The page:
Adults and children alike will be unable to resist the charm of this soft toy—you just want to pick it up and squeeze it! The embroidered decoration is a simple back stitch. You can change the size of the toy by enlarging or reducing the size of the templates, but do not make it too small as the antlers will be difficult to turn out.
<b>Taken from Scandinavian Needlecraft by Clare Youngs, photography by Carolyn Barber and illustration by Kate Simunek, published by <a href="http://www.cicobooks.com">CICO Books</a>. Text copyright Clare Youngs. Images copyright CICO Books.</b>
Expert crafter and lover of Scandinavian design Clare Youngs presents a stunning collection of home wares, gifts, accessories, bags, clothes and more to stitch. Fans of the clean, elegant lines of traditional Scandinavian style are sure to be inspired by the 35 sewing projects in this book. Incorporating the finest elements of Scandinavian crafting traditions, inspiration is taken from a range of backgrounds including classic folk art and local needlework, as well as more contemporary sources. These delightful designs, each with clear step-by-step instructions and beautiful photography, will have you itching to get stitching. Working with a wide variety of fabrics, there are adorable fleece and felt baby booties finished with French knots to make, or use classic gingham or stripes to put together an apron, coat hanger cover and laundry bag. Also included in this title are ideas for projects using recycled materials, plus ways to use up the scraps in your sewing box. A range of techniques are explored as well, including applique for a cushion cover, cross-stitched bed linen, patchwork for a quilt, embroidery on Christmas decorations and more. Simplicity is always at the heart of Clare's designs, and the clear instructions and step-by-step artworks mean anyone can have a go, and will be surprised how quickly beautiful pieces can be made. There's also a how-to section that explains any stitch, knot and join you might need.© 2014 Clare Youngs / Ryland Peters & Small · Reproduced with permission.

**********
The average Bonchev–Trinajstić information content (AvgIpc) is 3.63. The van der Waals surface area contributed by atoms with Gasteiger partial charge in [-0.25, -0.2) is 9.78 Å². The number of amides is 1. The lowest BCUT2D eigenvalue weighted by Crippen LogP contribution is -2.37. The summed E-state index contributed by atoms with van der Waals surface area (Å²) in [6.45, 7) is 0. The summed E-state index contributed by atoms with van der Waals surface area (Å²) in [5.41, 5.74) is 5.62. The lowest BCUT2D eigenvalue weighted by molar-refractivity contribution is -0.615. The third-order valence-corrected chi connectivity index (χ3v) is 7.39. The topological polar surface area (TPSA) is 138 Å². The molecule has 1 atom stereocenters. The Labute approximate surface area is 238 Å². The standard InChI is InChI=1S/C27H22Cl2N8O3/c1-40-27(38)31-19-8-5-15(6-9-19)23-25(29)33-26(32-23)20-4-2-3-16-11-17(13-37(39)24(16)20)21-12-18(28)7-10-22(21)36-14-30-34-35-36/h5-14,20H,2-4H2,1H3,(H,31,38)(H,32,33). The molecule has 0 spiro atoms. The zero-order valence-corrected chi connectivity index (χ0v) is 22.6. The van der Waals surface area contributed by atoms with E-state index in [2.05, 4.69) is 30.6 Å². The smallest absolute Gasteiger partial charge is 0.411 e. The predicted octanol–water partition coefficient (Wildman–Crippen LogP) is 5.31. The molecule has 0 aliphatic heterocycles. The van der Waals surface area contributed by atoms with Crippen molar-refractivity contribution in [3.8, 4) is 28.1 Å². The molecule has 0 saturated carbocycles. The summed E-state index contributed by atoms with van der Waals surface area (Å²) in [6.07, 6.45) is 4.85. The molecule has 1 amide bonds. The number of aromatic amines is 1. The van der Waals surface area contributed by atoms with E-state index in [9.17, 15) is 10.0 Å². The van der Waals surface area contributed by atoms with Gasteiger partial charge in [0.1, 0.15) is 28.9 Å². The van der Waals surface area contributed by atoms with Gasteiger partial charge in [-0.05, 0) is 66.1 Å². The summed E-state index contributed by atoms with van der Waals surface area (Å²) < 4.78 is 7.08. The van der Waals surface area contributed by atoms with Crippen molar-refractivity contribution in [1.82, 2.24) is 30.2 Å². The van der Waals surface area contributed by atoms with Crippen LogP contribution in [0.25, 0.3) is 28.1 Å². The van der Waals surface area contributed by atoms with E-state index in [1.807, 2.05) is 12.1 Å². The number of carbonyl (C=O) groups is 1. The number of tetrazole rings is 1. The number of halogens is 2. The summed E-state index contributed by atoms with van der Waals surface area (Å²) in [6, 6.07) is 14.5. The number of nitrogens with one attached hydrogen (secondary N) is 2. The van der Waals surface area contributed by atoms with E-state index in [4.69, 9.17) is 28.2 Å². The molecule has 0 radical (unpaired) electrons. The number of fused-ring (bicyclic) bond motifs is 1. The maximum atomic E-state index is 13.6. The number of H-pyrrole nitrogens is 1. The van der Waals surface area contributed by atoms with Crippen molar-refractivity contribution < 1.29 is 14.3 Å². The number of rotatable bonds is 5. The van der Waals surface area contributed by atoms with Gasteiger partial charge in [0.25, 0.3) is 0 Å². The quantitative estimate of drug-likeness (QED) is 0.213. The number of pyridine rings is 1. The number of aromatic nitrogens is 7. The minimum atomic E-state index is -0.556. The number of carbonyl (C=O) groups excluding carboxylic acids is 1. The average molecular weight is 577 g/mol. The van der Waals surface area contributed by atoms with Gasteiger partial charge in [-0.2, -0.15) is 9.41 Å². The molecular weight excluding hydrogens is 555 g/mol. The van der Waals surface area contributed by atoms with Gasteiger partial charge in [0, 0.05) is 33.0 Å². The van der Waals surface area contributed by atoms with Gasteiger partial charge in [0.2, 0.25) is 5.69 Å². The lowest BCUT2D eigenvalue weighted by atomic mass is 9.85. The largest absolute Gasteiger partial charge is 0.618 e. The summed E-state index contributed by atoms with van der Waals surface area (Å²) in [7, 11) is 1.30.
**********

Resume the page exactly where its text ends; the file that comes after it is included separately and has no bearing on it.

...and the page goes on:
Enlarge the reindeer templates by 200 percent, transfer onto the boiled wool fabric, and cut out.
Using dressmaker’s carbon paper, transfer the embroidery pattern onto the white felt semicircles. Embroider the motif in back stitch and French knots, alternating between pink and orange as shown in the photo, below, and using three strands of floss (cotton). For the reindeer’s eyes, work three orange French knots close together, using all six strands of floss (cotton).
With right sides together, pin one felt semicircle to each body piece, easing the fabric around the curve. Baste (tack) and machine stitch.
With right sides together, pin and machine stitch one hoof section to the bottom of each inner leg piece.
With right sides together, pin and machine stitch one hoof section to the bottom of each leg on the two body pieces.
With right sides together, pin and machine stitch the inner legs to the two body pieces along the side and bottom edges.
With right sides together, pin the underbelly to the two body pieces, taking care at each end to finish the stitching in a point. Baste (tack) and machine stitch, leaving a gap in the seam at the top of one of the front legs to turn the reindeer right side out.
Starting where the inner legs join the body, pin and machine stitch the front and back together. Match up the line of stitching and carry on around, taking particular care on the curves of the antlers.
Starting with the antlers, turn the reindeer right side out. Use the handle of a long, thin paintbrush to help ease the tips of the antlers out. Stuff the toy, using the paintbrush handle to get the stuffing right up to the ends of the antlers and taking care to keep the stuffing firm at the top of the legs.
Turn under the raw edges at the gap in the front leg seam and slipstitch the gap closed.